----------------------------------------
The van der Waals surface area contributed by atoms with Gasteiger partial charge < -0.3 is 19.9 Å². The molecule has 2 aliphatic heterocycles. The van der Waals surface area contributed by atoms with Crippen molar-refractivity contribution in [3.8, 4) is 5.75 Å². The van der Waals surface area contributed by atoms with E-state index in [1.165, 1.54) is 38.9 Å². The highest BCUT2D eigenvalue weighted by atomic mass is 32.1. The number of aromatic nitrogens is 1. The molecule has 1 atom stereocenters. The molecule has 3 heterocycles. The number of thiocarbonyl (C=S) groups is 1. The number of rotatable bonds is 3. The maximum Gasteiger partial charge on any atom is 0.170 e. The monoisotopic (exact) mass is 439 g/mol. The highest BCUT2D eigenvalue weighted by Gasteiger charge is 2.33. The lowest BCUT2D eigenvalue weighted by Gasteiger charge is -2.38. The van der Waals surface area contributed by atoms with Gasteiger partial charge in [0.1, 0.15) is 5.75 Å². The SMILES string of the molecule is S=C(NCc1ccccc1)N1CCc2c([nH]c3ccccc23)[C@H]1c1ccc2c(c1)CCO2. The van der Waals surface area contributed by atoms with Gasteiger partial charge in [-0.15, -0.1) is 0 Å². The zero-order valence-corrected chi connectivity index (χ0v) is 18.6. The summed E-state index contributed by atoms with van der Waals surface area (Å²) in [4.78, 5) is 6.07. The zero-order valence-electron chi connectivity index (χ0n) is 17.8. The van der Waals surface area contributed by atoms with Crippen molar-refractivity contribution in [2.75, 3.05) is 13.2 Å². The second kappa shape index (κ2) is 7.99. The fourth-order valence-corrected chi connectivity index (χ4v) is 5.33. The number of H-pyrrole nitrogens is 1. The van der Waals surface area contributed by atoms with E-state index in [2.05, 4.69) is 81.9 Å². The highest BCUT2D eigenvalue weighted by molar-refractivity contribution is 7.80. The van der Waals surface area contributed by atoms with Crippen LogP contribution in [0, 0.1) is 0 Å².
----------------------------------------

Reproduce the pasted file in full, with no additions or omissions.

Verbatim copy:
The van der Waals surface area contributed by atoms with Gasteiger partial charge < -0.3 is 19.9 Å². The molecule has 2 aliphatic heterocycles. The van der Waals surface area contributed by atoms with Crippen molar-refractivity contribution in [3.8, 4) is 5.75 Å². The van der Waals surface area contributed by atoms with E-state index in [1.165, 1.54) is 38.9 Å². The highest BCUT2D eigenvalue weighted by atomic mass is 32.1. The number of aromatic nitrogens is 1. The molecule has 1 atom stereocenters. The molecule has 3 heterocycles. The number of thiocarbonyl (C=S) groups is 1. The number of rotatable bonds is 3. The maximum Gasteiger partial charge on any atom is 0.170 e. The monoisotopic (exact) mass is 439 g/mol. The highest BCUT2D eigenvalue weighted by Gasteiger charge is 2.33. The lowest BCUT2D eigenvalue weighted by Gasteiger charge is -2.38. The van der Waals surface area contributed by atoms with Gasteiger partial charge in [0.1, 0.15) is 5.75 Å². The SMILES string of the molecule is S=C(NCc1ccccc1)N1CCc2c([nH]c3ccccc23)[C@H]1c1ccc2c(c1)CCO2. The van der Waals surface area contributed by atoms with Gasteiger partial charge in [-0.15, -0.1) is 0 Å². The zero-order valence-corrected chi connectivity index (χ0v) is 18.6. The summed E-state index contributed by atoms with van der Waals surface area (Å²) in [4.78, 5) is 6.07. The zero-order valence-electron chi connectivity index (χ0n) is 17.8. The van der Waals surface area contributed by atoms with Crippen molar-refractivity contribution in [2.75, 3.05) is 13.2 Å². The second kappa shape index (κ2) is 7.99. The fourth-order valence-corrected chi connectivity index (χ4v) is 5.33. The number of H-pyrrole nitrogens is 1. The van der Waals surface area contributed by atoms with E-state index in [2.05, 4.69) is 81.9 Å². The highest BCUT2D eigenvalue weighted by molar-refractivity contribution is 7.80. The van der Waals surface area contributed by atoms with Crippen LogP contribution in [0, 0.1) is 0 Å².